It is spring and the Payson Humane Society is once again full to overflowing with unwanted dogs and cats, puppies and kittens. Isn't it unfortunate that people allow their pets to continually have litters when there are far too many pets to go around already? If you have a neighbor or friend with an un-neutered pet, you might mention that spaying and neutering provides for a more healthy life for their pet, and that healthy, adorable dogs and cats are being euthanized every day due to the overabundance of pets.
The next spay and neuter mobile clinic will be June 7, 8 and 9 at the Bashas' parking lot. The Arizona Humane Society is providing this service and it's first come, first served. They open at 7 a.m. each day. Call the Payson Humane Society for more information. Remember, that all veterinarians perform this surgery regularly. Call your vet with any questions or concerns. It is the greatest thing you can do for your pet.
Speaking of overpopulation, I received an e-mail about a greyhound racing track in Connecticut that is closing. They voted to close on April 26 and any dogs that are not removed by May 14 will be euthanized. There were 1,000 dogs to place. Foster and permanent homes are being sought all over the country. Greyhounds are wonderful, gentle dogs, couch potatoes really, and they get along with most other pets and people. Since they have spent 22 hours a day in a crate at the track, there are lots of things they are eager to experience, like a nice walk, some scratching behind the ears and most importantly, a friend. Several of these dogs have already been placed in homes in the Phoenix area. If you want to help, contact http://www.greyhoundgang. com/, or call (413) 548-9898.
I took my three out for a hike and they thoroughly enjoyed a smelly stock tank. Gibson rolled in something really aromatic. He smelled almost as bad as if a skunk had gotten him -- maybe worse. It reminded me about the skunk remedy which I have not mentioned for a while. If your pet gets "skunked," you will want to have the remedy on hand. Tomato juice is a common solution for odor removal. However, a veterinarian suggested the following solution which is said to be very effective. Mix one quart 3 percent hydrogen peroxide, 1/4-cup baking soda (not baking powder) and two tablespoons of Ivory liquid dishwashing soap. Combine these in a non-metal container. This solution oxygenates the thiols, the part of the skunk spray that stinks, to neutralize the odor.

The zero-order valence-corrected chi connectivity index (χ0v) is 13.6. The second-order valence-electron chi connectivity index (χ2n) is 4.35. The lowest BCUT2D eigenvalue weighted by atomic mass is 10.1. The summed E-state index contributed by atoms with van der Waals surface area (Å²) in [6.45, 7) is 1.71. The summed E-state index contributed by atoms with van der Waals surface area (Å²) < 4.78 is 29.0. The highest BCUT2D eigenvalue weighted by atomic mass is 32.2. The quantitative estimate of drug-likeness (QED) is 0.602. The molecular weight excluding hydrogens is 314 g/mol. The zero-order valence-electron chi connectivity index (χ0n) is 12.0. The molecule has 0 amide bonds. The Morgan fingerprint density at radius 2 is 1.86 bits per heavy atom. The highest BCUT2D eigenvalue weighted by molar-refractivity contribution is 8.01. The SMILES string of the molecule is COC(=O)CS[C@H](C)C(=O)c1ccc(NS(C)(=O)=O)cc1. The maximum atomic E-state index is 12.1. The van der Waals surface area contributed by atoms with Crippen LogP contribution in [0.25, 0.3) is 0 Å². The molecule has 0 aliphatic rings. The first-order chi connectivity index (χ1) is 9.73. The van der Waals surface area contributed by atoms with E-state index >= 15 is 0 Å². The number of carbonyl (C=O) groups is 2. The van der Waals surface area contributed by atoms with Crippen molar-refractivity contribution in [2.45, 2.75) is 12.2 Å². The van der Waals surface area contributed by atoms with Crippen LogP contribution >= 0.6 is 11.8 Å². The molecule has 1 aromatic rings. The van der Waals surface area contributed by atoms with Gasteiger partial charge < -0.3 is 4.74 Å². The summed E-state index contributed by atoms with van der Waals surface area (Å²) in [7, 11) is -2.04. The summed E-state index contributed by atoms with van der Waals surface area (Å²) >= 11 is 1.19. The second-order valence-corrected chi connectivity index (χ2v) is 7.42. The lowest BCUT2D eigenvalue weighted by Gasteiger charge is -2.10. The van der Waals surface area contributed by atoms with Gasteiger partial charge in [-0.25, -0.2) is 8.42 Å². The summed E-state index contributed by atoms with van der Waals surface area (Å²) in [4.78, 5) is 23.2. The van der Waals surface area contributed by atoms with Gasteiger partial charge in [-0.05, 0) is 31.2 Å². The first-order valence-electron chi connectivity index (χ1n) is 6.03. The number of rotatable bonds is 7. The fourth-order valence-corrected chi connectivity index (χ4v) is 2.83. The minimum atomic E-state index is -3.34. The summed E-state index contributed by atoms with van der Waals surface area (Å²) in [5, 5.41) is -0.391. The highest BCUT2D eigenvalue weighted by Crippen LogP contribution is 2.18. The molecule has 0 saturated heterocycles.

Soak the dog's fur with lukewarm water and then soap him/her up with this solution, taking care to not get it in the eyes. Leave the solution on the coat for five to ten minutes and then rinse thoroughly. You can also use this mixture to get the skunk smell out of your clothes. When finished, discard all the solution down the drain with plenty of running water. Do not attempt to store it. It quickly loses its strength and the oxygen gas it emits can cause a closed container to blow up. Hydrogen peroxide is dated. Keep a fresh supply on hand. Most bottles are 16 ounces so it takes two full bottles to make a quart. It is very inexpensive and comes in handy for many things. The Ivory liquid is a soap, not a detergent, and is very mild. It is another good product to keep on hand.
Products are available which remove smelly smells from our pets, like if they roll in dead fish. Check your local feed or pet store for a no-rinse shampoo. You just apply this liquid with a sponge or damp cloth. Like magic, the smell is (almost) gone.
Stickers or fox tails are another annoyance during the summer months. Dogs with long coats and long ears are particularly plagued with them. They get wedged between the pads of the feet. In trying to remove them with his teeth, the dog can get the foxtails stuck inside his mouth which will quickly cause an infection if not removed. Keep a watch on your pets to see if they are shaking their heads, chewing at their feet or scratching at their ears. If foxtails get down into the ear canal, it can be a real problem. Check pets regularly for these annoying stickers. This is one of the reasons why regular grooming is so important.
While you are sitting around watching a movie or the news, run your fingers over your pet, around his feet, legs, ears, all over. Check out any abnormality. If you find an area that is inflamed or swollen, a visit to the veterinarian is in order. The sooner you find the problem, the less likely surgery will be required. Surgery and anesthesia are never easy on the pet or the pocketbook.
Another warm weather problem can be ticks. Normally we are not bothered much with them here in the Rim country, but the White Mountain area is having a real problem this year. Be on the lookout for them. Ticks carry disease.
Spring and summer bring wonderful outdoor activities. They also bring problems. Make the best of the good while being ever diligent for the bad.
Christy Wrather is a columnist for the Roundup. She can be reached by e-mail at firstname.lastname@example.org or by snail mail at HC1 Box 210, Strawberry, AZ 85544.